You are hereThe 'Peter' That Peter Was Meant To Be
The 'Peter' That Peter Was Meant To Be
Peter was a member of Jesus' inner circle of closest friends (Peter, James, and John); was the first-named of the disciples, the possessor of the keys of the kingdom. Peter was the leader of the church in Jerusalem, the author of epistles accepted as scripture, the mentor of the apostle Paul, and a "pillar" of the Church (Gal. 2:9). But before all this Saint Peter was a frightened, wretched man, broken by his failure and ashamed of his weakness; a runaway disciple who three times vociferously denied knowledge of his lord, Jesus. For about three years Peter had followed Jesus. He'd been among the amazed seeing the miracles Jesus performed. Peter was there to see when the blind were made to see, and the deaf were made to hear again. He'd seen the lame walk and heard the mute speak. He'd seen the dead rise to life again.
Peter was there, also, to listen as Jesus taught about the Kingdom of God. The Kingdom of Heaven was open and available to all. The Kingdom of Heaven was within them all if only they'd have ears to hear and receive the words of Jesus.
Peter was among Jesus' closest friends. When the crowds of men and women were too much, Jesus would retreat to spend some time with his twelve chosen. But sometimes even these twelve were too many and Jesus would go away with just three: Peter, James and John. Peter, as one of Jesus' trusted and beloved friends had seen things that the other disciples and the crowds had not. He'd seen Jesus transfigured on the mountain top, he'd seen Jesus raise the dead. He'd seen so much, been valued so highly by Jesus.
This Peter, who had been a humble fisherman with his brother on the Sea of Galilee, was a close follower of Jesus of Nazareth. Peter, the rough and tumble, blue collar worker with calloused hands and a sun parched face, had given up his trade, and come away from his family in Capernaum to follow the teacher.
And though he'd come to recognize in those three years that Jesus of Nazareth was the Messiah, the Christ, the Anointed One of God, he still had very little idea what that meant or how it would change his life. Jesus had taught the disciples quite plainly that he would suffer and die – but that his death would be followed by a resurrection. He would be raised from the dead by God.
At Jesus' last supper with his chosen twelve – his closest friends and trusted companions – he continued to teach them, one last time about his upcoming passion- that is, about his suffering and death… He told them that he would be arrested and that they – his closest friends and trusted companions – would all stumble and fall away from him in his hour of direst and most desperate need. He quoted from the prophet Zechariah:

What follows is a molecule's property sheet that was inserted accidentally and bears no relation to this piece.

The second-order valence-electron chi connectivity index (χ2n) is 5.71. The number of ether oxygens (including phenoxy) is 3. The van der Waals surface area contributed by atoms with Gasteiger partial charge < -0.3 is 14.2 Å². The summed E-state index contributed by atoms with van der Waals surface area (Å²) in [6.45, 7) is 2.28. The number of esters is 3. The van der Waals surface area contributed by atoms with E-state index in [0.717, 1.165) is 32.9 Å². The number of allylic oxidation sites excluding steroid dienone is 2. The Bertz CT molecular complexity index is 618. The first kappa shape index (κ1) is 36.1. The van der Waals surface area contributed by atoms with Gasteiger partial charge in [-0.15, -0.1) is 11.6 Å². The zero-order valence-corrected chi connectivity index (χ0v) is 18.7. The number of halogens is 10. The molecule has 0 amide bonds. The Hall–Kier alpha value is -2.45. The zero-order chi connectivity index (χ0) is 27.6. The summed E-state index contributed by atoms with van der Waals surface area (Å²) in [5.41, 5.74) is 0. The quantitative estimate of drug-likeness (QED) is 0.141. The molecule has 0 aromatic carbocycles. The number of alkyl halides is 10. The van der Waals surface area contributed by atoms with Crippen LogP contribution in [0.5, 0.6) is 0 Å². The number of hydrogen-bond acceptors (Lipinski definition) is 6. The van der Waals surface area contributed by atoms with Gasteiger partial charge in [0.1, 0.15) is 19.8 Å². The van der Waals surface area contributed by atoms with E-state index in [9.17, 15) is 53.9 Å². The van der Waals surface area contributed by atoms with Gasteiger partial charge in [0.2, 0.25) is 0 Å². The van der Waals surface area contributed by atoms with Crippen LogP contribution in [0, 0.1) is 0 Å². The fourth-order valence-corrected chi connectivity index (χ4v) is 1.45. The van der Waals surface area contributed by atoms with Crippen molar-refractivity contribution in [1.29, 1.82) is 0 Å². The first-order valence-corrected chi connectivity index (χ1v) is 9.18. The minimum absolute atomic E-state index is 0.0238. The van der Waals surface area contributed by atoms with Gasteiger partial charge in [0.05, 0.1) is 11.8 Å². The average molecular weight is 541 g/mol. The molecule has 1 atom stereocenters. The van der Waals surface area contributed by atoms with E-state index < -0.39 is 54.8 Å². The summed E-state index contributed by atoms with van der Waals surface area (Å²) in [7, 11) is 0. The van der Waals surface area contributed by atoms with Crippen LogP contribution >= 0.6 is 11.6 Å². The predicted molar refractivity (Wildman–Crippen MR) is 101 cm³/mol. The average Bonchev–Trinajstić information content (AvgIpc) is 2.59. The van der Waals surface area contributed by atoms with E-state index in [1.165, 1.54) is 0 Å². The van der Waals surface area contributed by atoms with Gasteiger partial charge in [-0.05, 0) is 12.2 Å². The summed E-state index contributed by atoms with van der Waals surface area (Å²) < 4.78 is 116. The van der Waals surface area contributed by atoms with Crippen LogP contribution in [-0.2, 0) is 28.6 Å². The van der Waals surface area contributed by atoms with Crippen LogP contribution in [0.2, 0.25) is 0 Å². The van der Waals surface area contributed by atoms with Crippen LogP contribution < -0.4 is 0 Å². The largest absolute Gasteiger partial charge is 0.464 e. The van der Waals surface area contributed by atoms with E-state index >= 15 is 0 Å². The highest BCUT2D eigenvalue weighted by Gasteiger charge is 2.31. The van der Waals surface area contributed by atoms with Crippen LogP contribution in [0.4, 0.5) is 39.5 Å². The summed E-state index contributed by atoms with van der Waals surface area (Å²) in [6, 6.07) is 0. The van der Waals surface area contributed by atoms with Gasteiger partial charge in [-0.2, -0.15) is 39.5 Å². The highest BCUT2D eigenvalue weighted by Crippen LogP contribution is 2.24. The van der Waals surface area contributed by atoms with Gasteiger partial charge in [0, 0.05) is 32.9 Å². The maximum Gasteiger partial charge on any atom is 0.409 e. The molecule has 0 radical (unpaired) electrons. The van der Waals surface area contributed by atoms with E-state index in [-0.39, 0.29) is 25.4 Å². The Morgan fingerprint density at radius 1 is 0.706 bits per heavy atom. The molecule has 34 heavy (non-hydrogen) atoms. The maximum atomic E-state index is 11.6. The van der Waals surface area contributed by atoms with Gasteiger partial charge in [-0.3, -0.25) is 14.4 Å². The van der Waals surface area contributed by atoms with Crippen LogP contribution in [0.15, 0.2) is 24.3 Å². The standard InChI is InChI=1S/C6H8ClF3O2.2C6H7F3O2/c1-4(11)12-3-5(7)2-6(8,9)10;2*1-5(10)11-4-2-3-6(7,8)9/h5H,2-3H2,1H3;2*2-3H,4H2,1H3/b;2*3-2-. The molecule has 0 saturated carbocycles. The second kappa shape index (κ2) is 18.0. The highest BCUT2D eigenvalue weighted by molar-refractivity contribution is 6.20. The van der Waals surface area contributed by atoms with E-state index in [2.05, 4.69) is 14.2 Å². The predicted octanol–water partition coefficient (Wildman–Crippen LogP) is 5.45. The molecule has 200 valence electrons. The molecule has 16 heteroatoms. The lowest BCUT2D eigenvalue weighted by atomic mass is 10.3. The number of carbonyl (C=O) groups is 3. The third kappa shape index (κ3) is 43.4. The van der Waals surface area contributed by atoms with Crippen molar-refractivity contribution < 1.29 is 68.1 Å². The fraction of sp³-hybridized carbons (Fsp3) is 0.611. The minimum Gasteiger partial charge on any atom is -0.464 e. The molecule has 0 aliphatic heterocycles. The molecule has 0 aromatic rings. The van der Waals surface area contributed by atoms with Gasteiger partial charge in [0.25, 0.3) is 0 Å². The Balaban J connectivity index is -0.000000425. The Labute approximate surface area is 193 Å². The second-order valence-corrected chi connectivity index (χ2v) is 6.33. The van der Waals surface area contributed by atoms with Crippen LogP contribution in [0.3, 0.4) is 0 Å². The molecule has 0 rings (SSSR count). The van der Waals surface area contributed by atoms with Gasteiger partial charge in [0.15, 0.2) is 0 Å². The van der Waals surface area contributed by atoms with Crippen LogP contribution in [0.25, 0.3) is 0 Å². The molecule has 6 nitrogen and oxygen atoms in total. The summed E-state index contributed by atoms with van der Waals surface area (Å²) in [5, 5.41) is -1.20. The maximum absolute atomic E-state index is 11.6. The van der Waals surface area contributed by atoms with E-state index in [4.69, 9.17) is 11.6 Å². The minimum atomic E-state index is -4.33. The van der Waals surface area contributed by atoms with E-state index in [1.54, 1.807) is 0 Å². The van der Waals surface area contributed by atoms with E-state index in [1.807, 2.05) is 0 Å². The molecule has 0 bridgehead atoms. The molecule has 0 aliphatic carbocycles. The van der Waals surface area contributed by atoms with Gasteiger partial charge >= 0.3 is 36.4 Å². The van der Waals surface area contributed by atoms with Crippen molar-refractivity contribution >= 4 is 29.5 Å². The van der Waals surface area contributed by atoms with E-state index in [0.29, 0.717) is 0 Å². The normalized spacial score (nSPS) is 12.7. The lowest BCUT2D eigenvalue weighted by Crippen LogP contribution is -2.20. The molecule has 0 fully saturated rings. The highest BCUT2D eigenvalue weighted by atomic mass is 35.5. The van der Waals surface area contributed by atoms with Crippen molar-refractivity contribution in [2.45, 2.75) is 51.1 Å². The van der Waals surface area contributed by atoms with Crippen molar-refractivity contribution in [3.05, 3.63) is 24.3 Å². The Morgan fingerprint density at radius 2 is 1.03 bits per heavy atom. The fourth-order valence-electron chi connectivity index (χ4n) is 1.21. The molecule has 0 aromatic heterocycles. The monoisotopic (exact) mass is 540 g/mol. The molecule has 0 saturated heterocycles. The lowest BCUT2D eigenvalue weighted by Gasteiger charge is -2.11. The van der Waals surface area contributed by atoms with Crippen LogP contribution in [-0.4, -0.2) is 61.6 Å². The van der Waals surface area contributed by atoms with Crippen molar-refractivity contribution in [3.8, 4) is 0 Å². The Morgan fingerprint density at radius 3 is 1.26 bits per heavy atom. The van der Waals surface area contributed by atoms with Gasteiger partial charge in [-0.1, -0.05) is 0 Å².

Awake, O sword, against my shepherd
Against the man who stands next to me,"
Says the LORD of hosts,
Strike the shepherd, and the sheep will be scattered…
Peter, ever hotheaded and impetuous, refused to let this dark prediction pass without speaking out, "Even though all the others fall away, yet I will not!" This is Peter at his best and his worst. He knows the good he wants to do. He knows the good he wants to believe about himself.
We all do this. I know the "me" I want to be…. 'I will do this,' I pledge, and 'I will never do that!' But…
Jesus interrupts Peter's outburst, "In solemn truth I tell you, this very night, before the cock crows twice, even you, Peter, will deny me three times." Jesus knew the 'Peter' that Peter wanted to be, but also knew the 'Peter' that Peter would be. Jesus knew that while the others would "fall away," Peter would actually deny knowing Jesus.
Peter, however, objected. "If I have to die with you," he said vehemently, violently, "I will not disown you!" And the other disciples, they too objected to Jesus in the same way.
They were afraid. And who could dismiss their fears? Jesus certainly didn't. He had tired to warn and comfort them, "All of you will stumble… but after I am raised up, I will go to Galilee ahead of you." Peter and the other disciples had heard him give prediction of his death and their failure, but had missed his promise of resurrection and return.